I’m cobbling together a blog post, even though there’s obviously slim pickings to write about, because this is still a remarkable time to be alive and when I look back in future I don’t want to have completely forgotten what it was like.
It goes without saying that Randi and I have things comparatively very easy, with little sacrifice required. We’re both busy with work during the week, but have plenty of space to get work done from either end of our (miraculously extendable) dining table. Thanks to a prompt delivery the other week we’ve even been upgraded to a full monitor/keyboard/mouse set-up each, and of course there are no children or elders for us to be responsible for aside from the rota of elderly relatives to call which has been distributed around my family via Google Sheets. I sometimes think my Grandma wishes she could apply for a GDPR opt-out from these calls.
The real highlight of the weeks are the Thursday-night pub quizzes hosted by Katie and Kim which gather a decent audience over Zoom and are always really fun to play together, even if Randi and I (or team Hyper-Adipovid!) can only ever muster a middling-to-terrible result. And of course there is a pause at 8pm while everyone in the UK leans out of their windows to clap and cheer and bang pots and pans together for all of our amazing NHS workers and other carers on the frontline. It was pretty lovely the first time this happened as we looked up and down our street and suddenly saw everyone who lives on our road out together for the first time.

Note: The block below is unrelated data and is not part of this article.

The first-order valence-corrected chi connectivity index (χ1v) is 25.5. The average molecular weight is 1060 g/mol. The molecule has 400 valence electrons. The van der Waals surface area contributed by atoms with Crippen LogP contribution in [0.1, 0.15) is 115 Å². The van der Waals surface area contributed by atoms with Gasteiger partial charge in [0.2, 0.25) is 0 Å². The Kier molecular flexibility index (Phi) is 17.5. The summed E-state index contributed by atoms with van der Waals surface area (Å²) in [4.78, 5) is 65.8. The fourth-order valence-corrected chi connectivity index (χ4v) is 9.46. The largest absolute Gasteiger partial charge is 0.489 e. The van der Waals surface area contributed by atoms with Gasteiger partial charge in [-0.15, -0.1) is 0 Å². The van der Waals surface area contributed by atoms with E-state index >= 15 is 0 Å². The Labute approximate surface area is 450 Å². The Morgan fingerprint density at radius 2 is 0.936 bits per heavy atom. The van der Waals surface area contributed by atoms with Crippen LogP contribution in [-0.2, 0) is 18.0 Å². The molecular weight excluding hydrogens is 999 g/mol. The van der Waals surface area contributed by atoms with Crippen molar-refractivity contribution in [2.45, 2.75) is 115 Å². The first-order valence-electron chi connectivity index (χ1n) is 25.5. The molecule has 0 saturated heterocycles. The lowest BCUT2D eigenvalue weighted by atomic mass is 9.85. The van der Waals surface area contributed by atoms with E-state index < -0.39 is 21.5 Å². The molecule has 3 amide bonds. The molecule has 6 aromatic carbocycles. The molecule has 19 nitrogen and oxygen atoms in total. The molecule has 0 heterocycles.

My oddest lockdown experience was last Tuesday, when I had a blood donation appointment at the West End Blood Donor Centre near Oxford Street. Since this was legitimate medical travel (honest!) I thought I might enjoy the opportunity to ride the Tube in this twilight state but it just ended up being a bit paranoia-inducing. It’s obviously not possible to stay 2m away from anyone on a still decently busy London Underground carriage and if the last few weeks has taught me anything it’s how quickly I can become conditioned to react to any other nearby human as a potential mortal threat. Perhaps this is a window into the minds of those who have always hated busy cities…
Anyway, while the journey there-and-back was unsettling, it was totally worth it for the extended interactions once I got to the donor centre itself with – gasp – other real-life human beings! Great experience. Would recommend. Just not right now.
P.S. I do admire the attempt to stage a socially-distanced HIGNFY last night, but it did feel like watching the awkward few minutes of banter before a Zoom conference call…
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